Health IT

Which features of healthcare apps do patients desire most?

A new Verndale survey of nearly 500 individuals from found consumers most strongly want healthcare apps to provide the ability to manage appointments.

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A new survey from customer experience agency Verndale found consumers most strongly want healthcare apps to provide the ability to manage appointments. Other most desired features among all patients include providing an alert when an appointment is running late, the ability to refill prescriptions and access to medical records.

Digging a little deeper, the most desirable app feature varied among different patient groups. While females wanted the capability to manage appointments, consumers ages 60 and up most strongly wanted access to their medical records. Parents expressed their most desired feature was push notifications for appointment reminders and announcements.

“[W]here you are in your healthcare journey is dynamic and related to a lot of different things,” Verndale chief marketing officer Tim Linberg said in a phone interview. “The data spells that out.”

Patients are unique, and thus their needs are unique, he added. A 20-year-old college student and a 70-year-old grandmother don’t want the same things out of their app experience.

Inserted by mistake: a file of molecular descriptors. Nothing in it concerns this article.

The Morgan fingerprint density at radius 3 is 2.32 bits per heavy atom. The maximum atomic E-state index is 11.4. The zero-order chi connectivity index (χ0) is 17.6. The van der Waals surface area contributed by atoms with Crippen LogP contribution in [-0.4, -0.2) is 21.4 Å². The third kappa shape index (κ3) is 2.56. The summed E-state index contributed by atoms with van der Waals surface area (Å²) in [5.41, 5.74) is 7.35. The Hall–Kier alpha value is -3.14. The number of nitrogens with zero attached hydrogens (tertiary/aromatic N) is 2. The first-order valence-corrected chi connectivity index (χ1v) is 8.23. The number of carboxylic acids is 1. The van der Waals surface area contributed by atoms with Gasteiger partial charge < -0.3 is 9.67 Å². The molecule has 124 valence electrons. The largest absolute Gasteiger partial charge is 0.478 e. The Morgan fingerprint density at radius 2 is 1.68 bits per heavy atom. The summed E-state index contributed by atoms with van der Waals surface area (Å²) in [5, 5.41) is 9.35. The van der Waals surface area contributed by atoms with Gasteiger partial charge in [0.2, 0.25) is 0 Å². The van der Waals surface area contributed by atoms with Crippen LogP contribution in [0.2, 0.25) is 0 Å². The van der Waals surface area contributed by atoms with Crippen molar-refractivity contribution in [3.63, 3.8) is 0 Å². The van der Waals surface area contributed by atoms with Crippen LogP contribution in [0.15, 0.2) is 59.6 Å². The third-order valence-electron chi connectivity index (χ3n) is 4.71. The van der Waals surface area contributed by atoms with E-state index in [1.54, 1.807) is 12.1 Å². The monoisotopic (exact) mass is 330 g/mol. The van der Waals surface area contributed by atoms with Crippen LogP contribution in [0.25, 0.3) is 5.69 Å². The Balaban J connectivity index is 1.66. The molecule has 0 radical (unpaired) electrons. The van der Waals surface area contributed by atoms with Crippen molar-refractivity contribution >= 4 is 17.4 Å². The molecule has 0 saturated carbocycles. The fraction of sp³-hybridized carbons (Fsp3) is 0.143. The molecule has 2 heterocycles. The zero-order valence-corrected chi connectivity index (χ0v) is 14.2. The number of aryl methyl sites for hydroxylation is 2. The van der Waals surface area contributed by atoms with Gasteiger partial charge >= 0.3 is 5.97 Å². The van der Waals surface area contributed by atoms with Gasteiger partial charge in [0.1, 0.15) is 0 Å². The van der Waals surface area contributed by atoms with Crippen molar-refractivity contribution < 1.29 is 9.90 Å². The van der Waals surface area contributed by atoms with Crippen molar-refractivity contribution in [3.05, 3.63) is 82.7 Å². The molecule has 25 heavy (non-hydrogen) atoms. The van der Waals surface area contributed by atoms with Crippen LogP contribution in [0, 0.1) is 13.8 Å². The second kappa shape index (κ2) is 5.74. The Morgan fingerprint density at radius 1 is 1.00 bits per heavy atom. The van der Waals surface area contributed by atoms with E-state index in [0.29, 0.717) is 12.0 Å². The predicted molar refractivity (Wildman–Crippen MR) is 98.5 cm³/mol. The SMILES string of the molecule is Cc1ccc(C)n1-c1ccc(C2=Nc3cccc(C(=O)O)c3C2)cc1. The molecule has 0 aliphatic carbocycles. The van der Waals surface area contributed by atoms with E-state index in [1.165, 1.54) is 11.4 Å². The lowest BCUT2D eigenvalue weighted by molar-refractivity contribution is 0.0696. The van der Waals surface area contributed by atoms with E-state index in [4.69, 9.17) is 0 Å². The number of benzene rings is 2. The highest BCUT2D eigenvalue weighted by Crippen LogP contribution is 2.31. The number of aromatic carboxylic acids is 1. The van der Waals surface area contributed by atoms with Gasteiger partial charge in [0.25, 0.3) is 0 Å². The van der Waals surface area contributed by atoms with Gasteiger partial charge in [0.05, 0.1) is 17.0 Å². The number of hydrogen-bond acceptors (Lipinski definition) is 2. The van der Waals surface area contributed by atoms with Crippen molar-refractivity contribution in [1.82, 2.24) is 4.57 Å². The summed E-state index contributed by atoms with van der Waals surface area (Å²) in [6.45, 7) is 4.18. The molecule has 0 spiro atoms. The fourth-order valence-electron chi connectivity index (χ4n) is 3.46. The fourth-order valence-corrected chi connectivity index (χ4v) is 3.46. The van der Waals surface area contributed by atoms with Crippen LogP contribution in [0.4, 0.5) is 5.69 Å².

To gather information, the Boston-based company surveyed nearly 500 U.S.-based patients ages 18 and up.

The report also uncovered 75 percent of respondents would be interested in an app that enabled digital appointments for routine visits. Yet 54 percent of surveyed individuals said they don’t believe they would get the same quality of care out of a digital appointment.

And other research has shown that adoption rates in the digital appointment/telehealth space are still quite low.

Linberg noted that this isn’t altogether surprising. “That gap between interest and adoption is kind of expected from a technology innovation standpoint,” he said.

As these technologies increasingly move to the spotlight, patient privacy becomes a bigger issue. Although half of the respondents said an app that captured health data from wearables and sent it to their doctor was desirable, 70 percent expressed concerns over sharing their medical information via a mobile app.

“That lack of absolute trust is well founded,” Linberg said. “Until the privacy part and the data security part get rectified, it’s going to be really hard to drive adoption.”

Additionally, the Verndale report revealed 55 percent of consumers are somewhat or very interested in an app that gives personalized content based on their health profile.

Thus, Linberg narrowed in personalization as a key survey takeaway for healthcare executives. Though it’s a bit of a buzzword in the space, investing in it can enable “more relevant and timely … touchpoints for the patient,” he said. “There should, in fact, be an opportunity for my app experience and your app experience to be completely different.”

Photo: diego_cervo, Getty Images